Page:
A Brief History of Bury St Edmunds

Bury St Edmunds is “The nicest town in the world” according to William Cobbett, Essayist and Traveller, and we agree! The town is probably most famous for the ruined Abbey that stands near to the town centre, surrounded by Abbey Gardens, and is one of the hidden gems of Suffolk.

The Abbey was built as a shrine to Saint Edmund, Saxon King of the East Engles. St Edmund was killed by the Danes in 869AD but for many centuries pilgrims came from all over the world to worship at his shrine. During mediaeval times a powerful Abbey was established, and it was here in 1214 that English barons met to swear the oath that would eventually force King John to accept the Magna Carta. The Abbey was largely destroyed in the 18th Century but the ruins can be admired in the picturesque and award-winning Abbey Gardens.

Abbey Gardens is enjoyed by visitors and locals playing crazy golf on the bowling pitch, studying the birds in the menagerie or just ambling about admiring the splendid gardens. Across the gardens you can see St Edmundsbury Cathedral, the only cathedral in Suffolk, dating back to 1503.


Things to do in Bury St Edmunds

You can find a lot of evidence of the Anglo Saxons during a stay in Bury St Edmunds. One place of particular interest is the West Stow Anglo Saxon Centre and Country Park. This attraction is on the site of an old settlement that was inhabited from 420 – 650 AD.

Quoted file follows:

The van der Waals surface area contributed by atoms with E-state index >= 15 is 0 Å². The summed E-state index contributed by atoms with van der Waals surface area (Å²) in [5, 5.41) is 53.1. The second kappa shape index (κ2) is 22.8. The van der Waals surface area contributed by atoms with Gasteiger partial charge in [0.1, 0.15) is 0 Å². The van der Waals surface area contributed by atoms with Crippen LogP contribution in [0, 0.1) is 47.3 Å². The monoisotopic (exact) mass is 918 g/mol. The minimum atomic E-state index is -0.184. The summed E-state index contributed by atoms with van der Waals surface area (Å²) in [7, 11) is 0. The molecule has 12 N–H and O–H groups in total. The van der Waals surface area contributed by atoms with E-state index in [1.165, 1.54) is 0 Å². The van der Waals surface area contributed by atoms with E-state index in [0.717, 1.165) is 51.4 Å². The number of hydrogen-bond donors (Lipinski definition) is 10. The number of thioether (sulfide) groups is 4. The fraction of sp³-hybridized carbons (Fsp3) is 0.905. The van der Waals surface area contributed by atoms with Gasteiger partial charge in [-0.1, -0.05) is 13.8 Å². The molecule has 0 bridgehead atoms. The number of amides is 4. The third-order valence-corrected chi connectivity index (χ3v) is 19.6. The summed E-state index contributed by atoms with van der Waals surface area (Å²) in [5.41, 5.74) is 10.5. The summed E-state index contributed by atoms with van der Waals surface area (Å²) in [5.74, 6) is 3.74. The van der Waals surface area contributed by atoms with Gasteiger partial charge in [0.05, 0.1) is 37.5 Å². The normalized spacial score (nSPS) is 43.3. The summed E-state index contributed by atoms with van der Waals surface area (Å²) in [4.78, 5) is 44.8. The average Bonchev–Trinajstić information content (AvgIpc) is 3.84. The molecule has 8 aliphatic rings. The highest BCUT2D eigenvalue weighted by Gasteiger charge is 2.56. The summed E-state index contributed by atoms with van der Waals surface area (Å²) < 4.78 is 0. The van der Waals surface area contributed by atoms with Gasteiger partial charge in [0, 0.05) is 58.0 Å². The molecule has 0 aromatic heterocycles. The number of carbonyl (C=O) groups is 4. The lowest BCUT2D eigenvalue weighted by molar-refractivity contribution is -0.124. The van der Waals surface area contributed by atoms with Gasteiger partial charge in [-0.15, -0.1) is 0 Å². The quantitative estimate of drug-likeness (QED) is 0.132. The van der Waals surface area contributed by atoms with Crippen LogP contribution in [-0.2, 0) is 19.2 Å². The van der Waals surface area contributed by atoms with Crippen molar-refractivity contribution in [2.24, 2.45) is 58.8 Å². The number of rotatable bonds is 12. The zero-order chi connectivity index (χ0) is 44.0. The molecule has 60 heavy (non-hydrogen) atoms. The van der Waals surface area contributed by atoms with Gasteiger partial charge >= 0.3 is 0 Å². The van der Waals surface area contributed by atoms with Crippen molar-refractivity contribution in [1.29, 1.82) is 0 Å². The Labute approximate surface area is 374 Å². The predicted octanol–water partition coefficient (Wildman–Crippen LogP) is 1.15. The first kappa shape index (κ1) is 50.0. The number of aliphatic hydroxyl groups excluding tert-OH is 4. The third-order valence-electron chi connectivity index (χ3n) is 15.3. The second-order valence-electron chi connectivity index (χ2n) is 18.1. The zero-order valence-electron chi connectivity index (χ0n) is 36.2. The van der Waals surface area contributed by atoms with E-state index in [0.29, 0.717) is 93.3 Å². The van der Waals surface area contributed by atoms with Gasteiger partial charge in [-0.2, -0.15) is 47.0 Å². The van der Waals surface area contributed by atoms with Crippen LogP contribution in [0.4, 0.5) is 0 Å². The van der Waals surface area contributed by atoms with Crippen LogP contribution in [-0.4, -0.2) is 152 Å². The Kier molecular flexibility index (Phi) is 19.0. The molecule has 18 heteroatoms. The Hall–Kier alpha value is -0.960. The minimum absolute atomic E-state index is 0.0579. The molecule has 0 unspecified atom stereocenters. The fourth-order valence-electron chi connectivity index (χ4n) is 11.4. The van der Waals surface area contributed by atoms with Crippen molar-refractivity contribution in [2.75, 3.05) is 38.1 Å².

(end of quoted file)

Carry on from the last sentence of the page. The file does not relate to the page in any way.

Today you can find a wonderful reconstruction of this settlement including Anglo Saxon houses that you can enter. The experience really brings history to life. In the Summer months the centre becomes even more realistic as costume groups mingle with visitors, answering questions on how the Anglo Saxons lived.

Bury St Edmunds is a very romantic town and would make a wonderfully memorable location for a wedding ceremony, reception or honeymoon.

For a history lesson you can really taste, take a trip to the local Greene King Brewery. This site has been home to a working brewery for over 200 years and opens its doors to visitors for an exhibition with a difference – you can taste the produce at the end! The attraction includes a tour of the working brew house (above) along with an opportunity to taste the beers being made there.

There are also several micro-breweries in Bury St Edmunds where you can see the beer being brewed, taste it and even stay on site! The Old Cannon Brewery in the heart of the town is well worth investigating, and for the man who has everything what more could he ask for than a weekend break in a Brewery!

If you want to stay in the heart of the town take a look at The Angel Hotel on the market square. Situated opposite the Abbey this stunning Georgian, ivy clad building is a local landmark and virtually an attraction in it’s own right. Offering 4 star accommodation and 2AA Rosette restaurant, for a real treat, this is the place to stay in Bury St Edmunds!

Also close to the centre are The Abbey Hotel just off the market square, and The Black Boy Public House.

Bury St Edmunds has probably the smallest pub in the UK – The Nutshell – small but perfectly formed and offering a terrific range of brews. It also contains a grisly exhibit to ward off evil spirits – but you’ll have to visit this pint-sized pub to see what it is!

At the other end of the scale is the magnificent Bury Cathedral, which is well worth a tour. For more information on points of interest, visit the Tourist Information Centre.

Bury St Edmunds has many unique features, but probably its proudest monument is the Grade 1 listed Theatre Royal. Following two years of extensive and exciting restoration, the Theatre was re-opened in September 2007. Built in 1819, this playhouse is the only surviving example of a Regency theatre in this country. It is the only theatre open to the public in the National Trust’s portfolio of properties.